The unique geology has attracted many botanists to the county. The oldest bryophyte record collected in Hocking County was made in 1899 by W. A. Kellerman (Atrichum angustatum (Bridel) Bruch & Schimper (Kellerman s.n. (OS)). Since then, numerous professional and amateur bryologists have contributed to the 5,408 bryophyte herbarium records in the Consortium of North American Bryophyte Herbaria (CNABH) (last accessed 14 September 2021). The first comprehensive list of Hocking County bryophytes was from collections made at Crane Hollow Preserve (Snider & He 1990). Snider and He reported 178 mosses, 42 liverworts, and 3 hornworts. In the fall of 2018, Crane Hollow Preserve was the site for the Fall Foray of the Ohio Moss and Lichen Association (Andreas & Showman 2018). From the foray, 196 moss species, 33 liverwort species, and one hornwort species were collected. Based on herbarium records in the CNABH, in the years 1944, 1968, and 2012, Hocking County was the location for field trips held in association with professional botany meetings. Between the publication of the 2020 manuscript, and 14 September 2021, an additional 440 herbarium specimens from Hocking County have been added to the CNABH. The majority of these are historical records that have been databased.

A total of 3 hornwort, 89 liverwort and 235 moss species were reported from Hocking County (Andreas & Moosbrugger 2020). Table 1 is a summary of the number of bryophytes, by group, found in the State of Ohio and Hocking County. Approximately 73% of Ohio liverwort species, and 60% of Ohio’s moss species have been collected in Hocking County.

Hocking County is the only location for three Ohio moss species: Andreaea rupestris, Ephemerum crassinervium var. texanum, and Fissidens closteri. Four moss species, Anomobryum julaceum, Campylopus tallulensis, Diphyscium mucronifolium, and Grimmia olneyi, are confirmed in Hocking County and one other Ohio county (ohiomosslichen.org). Nine of the 28 mosses listed as rare in Ohio (Division of Natural Areas and Preserves 2019), occur in Hocking County: Amphidium mougeotii, Andreaea rupestris, Anomobryum julaceum, Camplyostelium saxicola, Diphysicum mucronfolium, Fissidens hyalinus, Loeskeobryum brevirostre, Neckera pennata, and Pohlia elongata (Andreas & Moosbrugger 2020).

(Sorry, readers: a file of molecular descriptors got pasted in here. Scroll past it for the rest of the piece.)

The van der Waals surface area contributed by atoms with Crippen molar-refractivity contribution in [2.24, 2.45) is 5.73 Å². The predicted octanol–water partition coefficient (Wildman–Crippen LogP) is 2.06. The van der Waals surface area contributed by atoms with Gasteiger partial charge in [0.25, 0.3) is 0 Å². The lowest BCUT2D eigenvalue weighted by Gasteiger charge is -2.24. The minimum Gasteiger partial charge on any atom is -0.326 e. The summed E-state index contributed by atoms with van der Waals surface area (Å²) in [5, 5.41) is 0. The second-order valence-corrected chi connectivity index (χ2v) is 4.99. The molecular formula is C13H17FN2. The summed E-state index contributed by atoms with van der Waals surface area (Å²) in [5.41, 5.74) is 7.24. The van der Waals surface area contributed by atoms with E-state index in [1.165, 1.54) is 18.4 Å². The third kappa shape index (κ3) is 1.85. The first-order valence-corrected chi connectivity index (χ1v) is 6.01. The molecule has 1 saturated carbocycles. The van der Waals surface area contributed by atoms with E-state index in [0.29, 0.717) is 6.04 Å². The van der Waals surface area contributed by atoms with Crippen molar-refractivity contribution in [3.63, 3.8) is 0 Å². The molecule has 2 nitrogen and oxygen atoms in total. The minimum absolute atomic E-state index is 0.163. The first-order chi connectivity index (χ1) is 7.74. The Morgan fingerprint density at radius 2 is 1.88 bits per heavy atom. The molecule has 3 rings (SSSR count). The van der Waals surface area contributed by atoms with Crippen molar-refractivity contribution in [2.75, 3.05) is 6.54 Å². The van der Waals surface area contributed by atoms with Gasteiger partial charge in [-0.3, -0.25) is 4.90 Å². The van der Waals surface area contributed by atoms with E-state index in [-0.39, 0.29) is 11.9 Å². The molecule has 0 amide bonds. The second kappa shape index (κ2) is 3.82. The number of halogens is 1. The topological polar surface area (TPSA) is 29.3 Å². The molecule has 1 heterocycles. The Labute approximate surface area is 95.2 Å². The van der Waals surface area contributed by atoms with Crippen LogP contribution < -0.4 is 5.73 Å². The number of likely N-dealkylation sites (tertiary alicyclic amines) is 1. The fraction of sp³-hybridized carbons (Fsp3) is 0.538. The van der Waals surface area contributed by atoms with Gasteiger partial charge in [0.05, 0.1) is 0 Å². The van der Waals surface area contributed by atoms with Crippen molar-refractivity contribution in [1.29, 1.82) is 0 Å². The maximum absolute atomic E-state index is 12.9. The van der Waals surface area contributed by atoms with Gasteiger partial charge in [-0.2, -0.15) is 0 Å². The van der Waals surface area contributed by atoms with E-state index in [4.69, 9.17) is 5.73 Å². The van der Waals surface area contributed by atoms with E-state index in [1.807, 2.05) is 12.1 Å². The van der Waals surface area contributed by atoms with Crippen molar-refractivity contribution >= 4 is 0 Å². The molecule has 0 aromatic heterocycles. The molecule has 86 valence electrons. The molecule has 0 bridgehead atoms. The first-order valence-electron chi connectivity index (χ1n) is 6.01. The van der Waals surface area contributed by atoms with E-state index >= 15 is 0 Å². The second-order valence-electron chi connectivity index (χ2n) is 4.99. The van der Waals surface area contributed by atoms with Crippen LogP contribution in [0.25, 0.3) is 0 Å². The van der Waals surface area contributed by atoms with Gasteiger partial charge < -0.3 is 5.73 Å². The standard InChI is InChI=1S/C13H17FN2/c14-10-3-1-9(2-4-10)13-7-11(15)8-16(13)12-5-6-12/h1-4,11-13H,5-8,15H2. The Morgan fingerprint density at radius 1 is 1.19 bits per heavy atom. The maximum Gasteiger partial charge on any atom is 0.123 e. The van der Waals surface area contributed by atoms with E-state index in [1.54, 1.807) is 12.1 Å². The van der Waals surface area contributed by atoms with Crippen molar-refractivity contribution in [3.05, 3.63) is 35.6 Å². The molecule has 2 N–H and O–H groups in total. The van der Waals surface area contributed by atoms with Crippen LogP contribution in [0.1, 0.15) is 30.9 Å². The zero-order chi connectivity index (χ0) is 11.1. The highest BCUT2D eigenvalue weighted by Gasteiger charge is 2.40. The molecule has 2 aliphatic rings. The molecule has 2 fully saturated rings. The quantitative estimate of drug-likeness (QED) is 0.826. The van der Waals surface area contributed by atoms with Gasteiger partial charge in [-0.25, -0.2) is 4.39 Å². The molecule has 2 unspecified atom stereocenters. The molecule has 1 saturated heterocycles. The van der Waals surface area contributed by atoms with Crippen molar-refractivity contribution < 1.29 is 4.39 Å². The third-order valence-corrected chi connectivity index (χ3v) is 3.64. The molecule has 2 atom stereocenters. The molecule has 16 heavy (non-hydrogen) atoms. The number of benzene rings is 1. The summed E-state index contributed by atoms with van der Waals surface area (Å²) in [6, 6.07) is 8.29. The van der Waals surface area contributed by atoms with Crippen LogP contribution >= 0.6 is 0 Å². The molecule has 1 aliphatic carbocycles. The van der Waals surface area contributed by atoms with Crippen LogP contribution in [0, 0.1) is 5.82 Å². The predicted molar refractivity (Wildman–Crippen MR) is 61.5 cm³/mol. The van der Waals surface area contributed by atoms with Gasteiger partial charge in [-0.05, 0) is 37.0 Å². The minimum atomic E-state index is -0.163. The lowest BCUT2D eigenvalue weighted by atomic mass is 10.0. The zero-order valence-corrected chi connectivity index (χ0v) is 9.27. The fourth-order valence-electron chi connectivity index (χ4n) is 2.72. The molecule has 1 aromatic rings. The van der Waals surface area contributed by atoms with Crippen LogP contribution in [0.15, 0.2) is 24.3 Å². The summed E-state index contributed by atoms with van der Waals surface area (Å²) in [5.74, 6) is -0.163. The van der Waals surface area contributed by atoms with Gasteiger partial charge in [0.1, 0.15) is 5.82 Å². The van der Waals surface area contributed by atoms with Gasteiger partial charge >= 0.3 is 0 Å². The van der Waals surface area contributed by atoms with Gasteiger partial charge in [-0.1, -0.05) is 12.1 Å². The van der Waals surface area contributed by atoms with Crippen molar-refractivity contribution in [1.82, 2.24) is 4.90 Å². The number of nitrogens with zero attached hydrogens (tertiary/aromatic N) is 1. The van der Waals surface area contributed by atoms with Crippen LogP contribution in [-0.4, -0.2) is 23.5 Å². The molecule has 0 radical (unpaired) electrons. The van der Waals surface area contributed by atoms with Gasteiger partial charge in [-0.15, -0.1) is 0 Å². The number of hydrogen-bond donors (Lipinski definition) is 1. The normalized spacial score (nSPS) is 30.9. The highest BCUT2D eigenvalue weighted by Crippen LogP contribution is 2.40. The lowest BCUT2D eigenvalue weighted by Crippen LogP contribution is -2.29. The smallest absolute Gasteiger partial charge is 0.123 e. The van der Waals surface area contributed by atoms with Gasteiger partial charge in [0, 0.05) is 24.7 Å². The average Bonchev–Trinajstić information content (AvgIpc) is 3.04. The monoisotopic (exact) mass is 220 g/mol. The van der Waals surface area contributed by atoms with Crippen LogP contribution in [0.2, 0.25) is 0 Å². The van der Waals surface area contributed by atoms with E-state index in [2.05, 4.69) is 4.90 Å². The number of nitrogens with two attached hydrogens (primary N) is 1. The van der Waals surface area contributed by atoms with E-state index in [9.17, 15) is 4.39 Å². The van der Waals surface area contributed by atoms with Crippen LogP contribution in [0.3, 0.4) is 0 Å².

Hocking County is the only Ohio location for six liverwort species: Lejeunea lamacerina subsp. gemminata, Marsupella sphacelata, Plagiochila austinii, Plagiochila virginica, Radula tenax, and Tritomaria exsecta (CNABH).

Table 1. Summary of the number of bryophyte species documented in Ohio and Hocking County. The number for Ohio hornworts and liverworts is from Miller (1964), and the number of mosses is from the atlas of Ohio mosses (ohiomosslichen.org). The number for Hocking County is from Andreas & Moosbrugger 2020.


Andreas, B.K. and J. Moosbrugger. 2020. The bryophytes of Crane Hollow Preserve and Hocking County, Ohio. Evansia 37: 104–124.

Andreas, B.K. and R.A. Showman. 2018. 2018 Fall Foray conducted at Crane Hollow Preserve, Hocking County, Ohio. Obelisk 15:38–42.

Brockman, C.S. 1998. Physiographic regions of Ohio. Ohio Division of Geological Survey. 1 map + 1 table.

Division of Natural Areas and Preserves. 2019. Rare Native Ohio Plants. 2018–2019 Status List. Department of Natural Resources, Columbus, OH. 20 p.

Division of Natural Areas and Preserves. 1996. Directory of Ohio’s State Nature Preserves. Ohio Department of Natural Resources, Columbus, OH. 115 p.

Miller, H.A. 1964. Ohio Liverworts. Ohio J. Sci. 64: 177–184.

Snider, J. A. and S. He. 1990. A Catalogue of the Bryophyte Flora of Crane Hollow Nature Preserve, Hocking County, OH. (self-published).

Barbara K. Andreas, Joe Moosbrugger